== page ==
“If you look at a lot of clients I am working with, they are all getting bigger. The Maori owners are obviously growing and they are going to need more support and there are a whole lot of things they are getting into that you can’t do on your own any more like you can’t be a tax expert and an emissions trading scheme expert and pretend to know everything about farming, everything about forestry and everything about fishing, there’s just so many things that you really need to become part of a bigger team,” Mr Wijohn says.

His next task is to hire more Maori accountants for the firm, but they are very scarce in the market, making up fewer than 2 percent of chartered accountants.

Rangatira Koro Dewes taken back to coast

He was a tohunga, an academic, a traditionalist and an iconoclast, but most of all Te Kapunga Matemoana "Koro" Dewes was known as Ngati Porou.

Mr Dewes died yesterday in Te Araroa at the age of 80.

He was a pioneering educationalist in the 1960s and 70s, starting in adult education at Auckland University and then laying the foundations for Victoria University's Maori studies department, before returning home to the East Coast and helping form Te Runanga o Ngati Porou.

Runanga chair Apirana Mahuika says his cousin and collaborator was a natural leader.

“Koro comes from a lot of the genealogical lines that are senior in Ngati Porou so he come from the chiefly lines of descent in Ngati Porou and for that reason I think that he found leadership an easy take and it wasn’t something that he learnt but it’s something he was born into and he handled it with great acclaim,” Mr Mahuika says.

Koro Dewes will be taken this morning to Hinerupe Marae in Te Araroa, with a funeral service at 11 on Friday morning.


The Federation of Maori Authorities says employers are trying to stymie debate on compulsory superannuation.

The Employers and Manufacturers Association has warned that any government move to change pensions should not load more costs on to business.

FOMA chief executive Ron Mark says his organisation, which represents Maori land trusts and incorporations, believes change is needed.

“We are concerned with some of the rhetoric we have heard from the likes of the employers’ federation who even suggest there would be a revolt against the government if they dared consider such things as compulsory super, and stymieing debate by threats of revolt is nonsense, it’s rhetoric and FOMA won’t have a bar of it,” Mr Mark says.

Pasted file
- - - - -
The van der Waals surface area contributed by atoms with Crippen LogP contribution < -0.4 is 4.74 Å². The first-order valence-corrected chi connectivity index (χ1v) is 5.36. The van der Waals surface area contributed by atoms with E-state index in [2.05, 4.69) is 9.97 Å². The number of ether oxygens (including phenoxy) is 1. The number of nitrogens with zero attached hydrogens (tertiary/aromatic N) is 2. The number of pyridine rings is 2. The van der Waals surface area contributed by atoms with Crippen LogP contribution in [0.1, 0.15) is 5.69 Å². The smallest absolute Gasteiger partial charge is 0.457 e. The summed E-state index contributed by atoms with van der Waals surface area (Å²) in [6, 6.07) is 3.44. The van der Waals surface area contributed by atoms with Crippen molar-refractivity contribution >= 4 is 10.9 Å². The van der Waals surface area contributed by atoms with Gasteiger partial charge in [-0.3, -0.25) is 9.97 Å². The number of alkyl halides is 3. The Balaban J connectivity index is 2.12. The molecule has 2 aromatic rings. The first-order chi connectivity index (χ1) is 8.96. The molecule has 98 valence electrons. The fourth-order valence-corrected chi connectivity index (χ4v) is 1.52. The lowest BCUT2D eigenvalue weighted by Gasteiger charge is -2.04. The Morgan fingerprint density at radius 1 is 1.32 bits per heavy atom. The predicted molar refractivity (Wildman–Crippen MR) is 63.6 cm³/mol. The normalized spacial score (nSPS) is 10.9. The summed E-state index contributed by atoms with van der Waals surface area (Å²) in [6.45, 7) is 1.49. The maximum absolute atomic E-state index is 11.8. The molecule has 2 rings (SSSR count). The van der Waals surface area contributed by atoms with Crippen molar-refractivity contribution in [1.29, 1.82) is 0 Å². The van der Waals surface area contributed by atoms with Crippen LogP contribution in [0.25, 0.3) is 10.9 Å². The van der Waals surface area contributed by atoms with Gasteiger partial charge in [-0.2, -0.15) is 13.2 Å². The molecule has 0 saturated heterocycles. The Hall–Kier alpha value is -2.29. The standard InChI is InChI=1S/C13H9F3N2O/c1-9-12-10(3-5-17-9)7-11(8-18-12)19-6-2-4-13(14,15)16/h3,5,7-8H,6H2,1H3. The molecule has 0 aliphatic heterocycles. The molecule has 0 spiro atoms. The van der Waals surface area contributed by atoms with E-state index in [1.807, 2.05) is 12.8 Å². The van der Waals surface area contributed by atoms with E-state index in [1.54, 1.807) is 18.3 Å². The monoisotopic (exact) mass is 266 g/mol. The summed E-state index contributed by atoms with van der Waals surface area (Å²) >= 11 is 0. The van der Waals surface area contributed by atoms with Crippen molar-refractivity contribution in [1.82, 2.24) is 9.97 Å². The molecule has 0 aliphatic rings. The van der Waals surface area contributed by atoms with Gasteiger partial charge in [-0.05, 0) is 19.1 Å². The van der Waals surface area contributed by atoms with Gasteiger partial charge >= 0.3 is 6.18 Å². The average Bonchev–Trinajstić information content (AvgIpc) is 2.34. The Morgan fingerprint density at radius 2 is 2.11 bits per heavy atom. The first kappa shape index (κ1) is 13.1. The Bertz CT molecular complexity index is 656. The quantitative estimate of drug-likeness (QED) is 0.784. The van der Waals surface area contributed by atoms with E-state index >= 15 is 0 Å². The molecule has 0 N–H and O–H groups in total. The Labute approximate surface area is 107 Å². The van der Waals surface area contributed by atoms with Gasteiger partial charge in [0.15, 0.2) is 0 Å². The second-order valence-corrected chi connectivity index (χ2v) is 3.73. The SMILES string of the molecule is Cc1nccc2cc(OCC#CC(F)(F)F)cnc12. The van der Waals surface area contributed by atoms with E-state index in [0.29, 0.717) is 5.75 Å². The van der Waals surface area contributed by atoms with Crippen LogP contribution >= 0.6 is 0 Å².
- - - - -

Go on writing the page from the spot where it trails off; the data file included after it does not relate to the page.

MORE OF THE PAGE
FOMA would like to see a scheme which acknowledges lower Maori life expectancy by returns contributions to whanau if a beneficiary doesn't live to collect their pension.


For the second year in a row a novel has won the te reo Maori section of the Library and Information Association's children's book awards.

Alice Heather, the convenor of the Te Kura Pounamu award says judging was complicated by the five finalists being from different genres, but in the end the judges decided Hewa by Darryn Joseph stood out.

“There's very little fantasy genre at young teenager level in te reo Maori and this book certainly had all the elements of a great fantasy story,” Ms Heather says.

The non-fiction award went to the Nga Rakau series from Huia Publishers. Best picture book was Huhu Horoheke by Kyle Mewburn with illustrations by Rachel Driscoll.


Taranaki Tuturu and Taranaki Whanui are mourning the death of Te Miringa Milton Hohaia, who died yesterday at the age of 58.

Friend and colleague Ruakere Hond says Mr Hohaia worked tirelessly to preserve and advance the legacy of Parihaka, scene of non-violent resistance to the land confiscations of the 19th century.

He says the death came as a shock, as Mr Hohaia was conducting a series of wananga to make tribe members aware of his researches into whakapapa and tradition in preparation for negotiating Taranaki's treaty settlement.

“Very fit physically. He spent most of his days on the land doing fencing, building, planting, doing a whole range of things out there. It’s a complete shock to us. Te Miringa was someone who put everything he had into things that were in front of him,” Mr Hond says.

Te Miringa Hohaia's tangi will be at the house Te Paepae o Te Raukura in Parihaka, where he served as kaitiaki or guardian.


Waikato Tainui plans to build two whanau ora centres to bring health and social services together under a single roof.

Tukoroirangi Morgan, the chair of Te Ara Taura tribal executive, says one will be at The Base retail centre in Te Rapa and the other in Manukau.

He says government agencies will work alongside those Maori providers who secure whanau ora contracts.

“This is a time when iwi who are poised and have capacity to deliver a much more comprehensive range of services in collaboration with the Crown, with the DHB, we think we can take this extraordinary opportunity and begin to make a greater difference for and on behalf of our people,” Mr Morgan says.